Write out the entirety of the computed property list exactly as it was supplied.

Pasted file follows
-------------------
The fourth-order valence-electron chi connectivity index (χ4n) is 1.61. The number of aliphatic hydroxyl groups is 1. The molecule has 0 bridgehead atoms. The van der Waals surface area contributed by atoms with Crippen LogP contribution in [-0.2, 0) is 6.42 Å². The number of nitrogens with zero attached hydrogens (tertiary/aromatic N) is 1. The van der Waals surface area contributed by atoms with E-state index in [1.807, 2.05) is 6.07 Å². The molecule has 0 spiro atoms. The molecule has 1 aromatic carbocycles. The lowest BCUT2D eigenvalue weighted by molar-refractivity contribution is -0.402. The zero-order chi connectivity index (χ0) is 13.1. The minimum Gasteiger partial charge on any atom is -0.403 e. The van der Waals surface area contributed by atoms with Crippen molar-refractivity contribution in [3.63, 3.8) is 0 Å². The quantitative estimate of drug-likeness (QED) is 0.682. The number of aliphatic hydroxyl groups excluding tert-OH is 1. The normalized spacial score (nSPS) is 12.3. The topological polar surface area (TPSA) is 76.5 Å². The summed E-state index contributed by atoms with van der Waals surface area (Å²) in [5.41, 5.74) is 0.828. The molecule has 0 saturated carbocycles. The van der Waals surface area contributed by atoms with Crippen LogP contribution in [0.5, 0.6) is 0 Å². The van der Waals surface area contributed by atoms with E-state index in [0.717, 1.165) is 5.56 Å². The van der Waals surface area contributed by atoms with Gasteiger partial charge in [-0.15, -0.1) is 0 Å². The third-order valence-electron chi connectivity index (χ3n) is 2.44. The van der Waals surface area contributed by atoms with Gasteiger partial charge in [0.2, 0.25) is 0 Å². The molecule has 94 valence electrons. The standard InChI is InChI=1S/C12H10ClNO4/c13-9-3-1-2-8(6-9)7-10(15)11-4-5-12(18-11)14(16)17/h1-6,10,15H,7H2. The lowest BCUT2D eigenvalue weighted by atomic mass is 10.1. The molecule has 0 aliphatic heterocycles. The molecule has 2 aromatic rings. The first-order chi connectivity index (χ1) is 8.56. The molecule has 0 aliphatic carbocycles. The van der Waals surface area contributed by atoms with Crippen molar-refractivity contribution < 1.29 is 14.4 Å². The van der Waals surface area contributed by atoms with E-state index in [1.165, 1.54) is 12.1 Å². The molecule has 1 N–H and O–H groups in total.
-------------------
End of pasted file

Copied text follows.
The fourth-order valence-electron chi connectivity index (χ4n) is 1.61. The number of aliphatic hydroxyl groups is 1. The molecule has 0 bridgehead atoms. The van der Waals surface area contributed by atoms with Crippen LogP contribution in [-0.2, 0) is 6.42 Å². The number of nitrogens with zero attached hydrogens (tertiary/aromatic N) is 1. The van der Waals surface area contributed by atoms with E-state index in [1.807, 2.05) is 6.07 Å². The molecule has 0 spiro atoms. The molecule has 1 aromatic carbocycles. The lowest BCUT2D eigenvalue weighted by molar-refractivity contribution is -0.402. The zero-order chi connectivity index (χ0) is 13.1. The minimum Gasteiger partial charge on any atom is -0.403 e. The van der Waals surface area contributed by atoms with Crippen molar-refractivity contribution in [3.63, 3.8) is 0 Å². The quantitative estimate of drug-likeness (QED) is 0.682. The number of aliphatic hydroxyl groups excluding tert-OH is 1. The normalized spacial score (nSPS) is 12.3. The topological polar surface area (TPSA) is 76.5 Å². The summed E-state index contributed by atoms with van der Waals surface area (Å²) in [5.41, 5.74) is 0.828. The molecule has 0 saturated carbocycles. The van der Waals surface area contributed by atoms with Crippen LogP contribution in [0.5, 0.6) is 0 Å². The van der Waals surface area contributed by atoms with E-state index in [0.717, 1.165) is 5.56 Å². The van der Waals surface area contributed by atoms with Gasteiger partial charge in [-0.15, -0.1) is 0 Å². The third-order valence-electron chi connectivity index (χ3n) is 2.44. The van der Waals surface area contributed by atoms with Gasteiger partial charge in [0.2, 0.25) is 0 Å². The molecule has 94 valence electrons. The standard InChI is InChI=1S/C12H10ClNO4/c13-9-3-1-2-8(6-9)7-10(15)11-4-5-12(18-11)14(16)17/h1-6,10,15H,7H2. The lowest BCUT2D eigenvalue weighted by atomic mass is 10.1. The molecule has 0 aliphatic heterocycles. The molecule has 2 aromatic rings. The first-order chi connectivity index (χ1) is 8.56. The molecule has 0 aliphatic carbocycles. The van der Waals surface area contributed by atoms with Crippen molar-refractivity contribution < 1.29 is 14.4 Å². The van der Waals surface area contributed by atoms with E-state index in [1.165, 1.54) is 12.1 Å². The molecule has 1 N–H and O–H groups in total.